Depending on the type of soil you have identified, it is important to implement an irrigation schedule of sorts that will accommodate most of the plants in your garden. Generally young trees will need water three to four times per week, as they need to establish their root system to look for water sources.

Older trees (eg. Old Oak trees) generally do not need irrigation as their root system is well established and most likely reach deep into the underground water network. Old trees generally have less vegetative growth and therefore have a smaller demand for water, compared to young trees which might double in size every year.

Your next question might be “How do I know if I am giving enough water?”. Again, there exists multiple scientific methods for determining the water holding capacity of a soil together with the transpiration rate of a plant, etc. However, an easy method that can be used is called the “hand test” and works as follows: Select a depth that you want to test and use either an auger or a shovel to collect a sample that you want to test for moisture content.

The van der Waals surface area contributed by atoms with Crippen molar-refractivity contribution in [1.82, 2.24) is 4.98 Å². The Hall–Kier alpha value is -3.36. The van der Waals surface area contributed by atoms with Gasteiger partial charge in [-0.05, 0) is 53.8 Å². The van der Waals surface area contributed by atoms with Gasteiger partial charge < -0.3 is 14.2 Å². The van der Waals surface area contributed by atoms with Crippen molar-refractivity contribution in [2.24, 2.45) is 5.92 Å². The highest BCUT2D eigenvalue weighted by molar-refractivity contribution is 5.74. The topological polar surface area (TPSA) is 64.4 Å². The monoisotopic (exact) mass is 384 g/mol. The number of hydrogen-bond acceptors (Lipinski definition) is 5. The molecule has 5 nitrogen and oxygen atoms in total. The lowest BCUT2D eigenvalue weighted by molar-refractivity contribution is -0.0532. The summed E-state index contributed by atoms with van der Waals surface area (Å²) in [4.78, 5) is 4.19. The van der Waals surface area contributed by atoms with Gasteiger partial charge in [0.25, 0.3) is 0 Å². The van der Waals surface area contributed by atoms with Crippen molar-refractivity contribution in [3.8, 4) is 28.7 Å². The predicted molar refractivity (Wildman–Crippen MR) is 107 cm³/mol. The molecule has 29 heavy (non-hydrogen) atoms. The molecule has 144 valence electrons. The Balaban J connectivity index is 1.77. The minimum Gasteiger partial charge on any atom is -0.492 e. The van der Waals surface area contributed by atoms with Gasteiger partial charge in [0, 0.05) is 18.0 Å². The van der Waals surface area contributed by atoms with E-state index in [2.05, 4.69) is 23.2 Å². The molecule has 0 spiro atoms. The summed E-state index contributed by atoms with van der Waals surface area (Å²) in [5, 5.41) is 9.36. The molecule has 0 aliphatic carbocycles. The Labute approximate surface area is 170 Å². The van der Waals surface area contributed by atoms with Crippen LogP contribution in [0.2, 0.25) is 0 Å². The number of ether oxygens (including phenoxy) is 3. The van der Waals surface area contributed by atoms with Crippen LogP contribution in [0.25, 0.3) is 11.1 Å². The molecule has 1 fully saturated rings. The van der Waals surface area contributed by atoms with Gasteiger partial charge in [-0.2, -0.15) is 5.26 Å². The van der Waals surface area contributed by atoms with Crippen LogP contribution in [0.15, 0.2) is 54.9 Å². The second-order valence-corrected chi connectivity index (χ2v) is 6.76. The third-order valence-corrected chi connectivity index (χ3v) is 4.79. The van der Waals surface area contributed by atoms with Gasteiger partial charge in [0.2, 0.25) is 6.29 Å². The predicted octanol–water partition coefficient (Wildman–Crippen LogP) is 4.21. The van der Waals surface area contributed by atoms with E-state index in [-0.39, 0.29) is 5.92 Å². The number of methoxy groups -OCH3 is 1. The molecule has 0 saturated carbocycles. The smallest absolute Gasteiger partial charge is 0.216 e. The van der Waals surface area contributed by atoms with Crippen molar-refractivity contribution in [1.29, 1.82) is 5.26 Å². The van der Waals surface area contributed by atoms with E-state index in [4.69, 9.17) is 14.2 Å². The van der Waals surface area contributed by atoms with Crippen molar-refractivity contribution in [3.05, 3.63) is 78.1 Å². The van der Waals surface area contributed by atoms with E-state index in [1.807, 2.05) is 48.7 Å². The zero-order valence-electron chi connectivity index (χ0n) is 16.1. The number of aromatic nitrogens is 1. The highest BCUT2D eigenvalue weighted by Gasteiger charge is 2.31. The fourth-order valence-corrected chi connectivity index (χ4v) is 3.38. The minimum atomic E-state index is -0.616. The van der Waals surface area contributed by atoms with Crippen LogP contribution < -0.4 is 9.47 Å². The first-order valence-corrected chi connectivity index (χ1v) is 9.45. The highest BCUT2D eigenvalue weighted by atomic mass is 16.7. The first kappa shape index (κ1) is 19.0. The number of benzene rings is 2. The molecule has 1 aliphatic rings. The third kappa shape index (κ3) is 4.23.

Firmly squeeze the soil into a rough sausage shape in your hand. Observe the soil texture, firmness and roughness of the soil, water glistening, looseness of soil particles and soil/water staining on the fingers. Now estimate the moisture content as a percentage of total moisture. If water is freely running from the sample, it is generally too wet and conversely if the soil particles do not stay together and no excess water is available, the soil should be regarded as too dry. This technique requires constant evaluation to determine an accurate estimation of soil moisture content.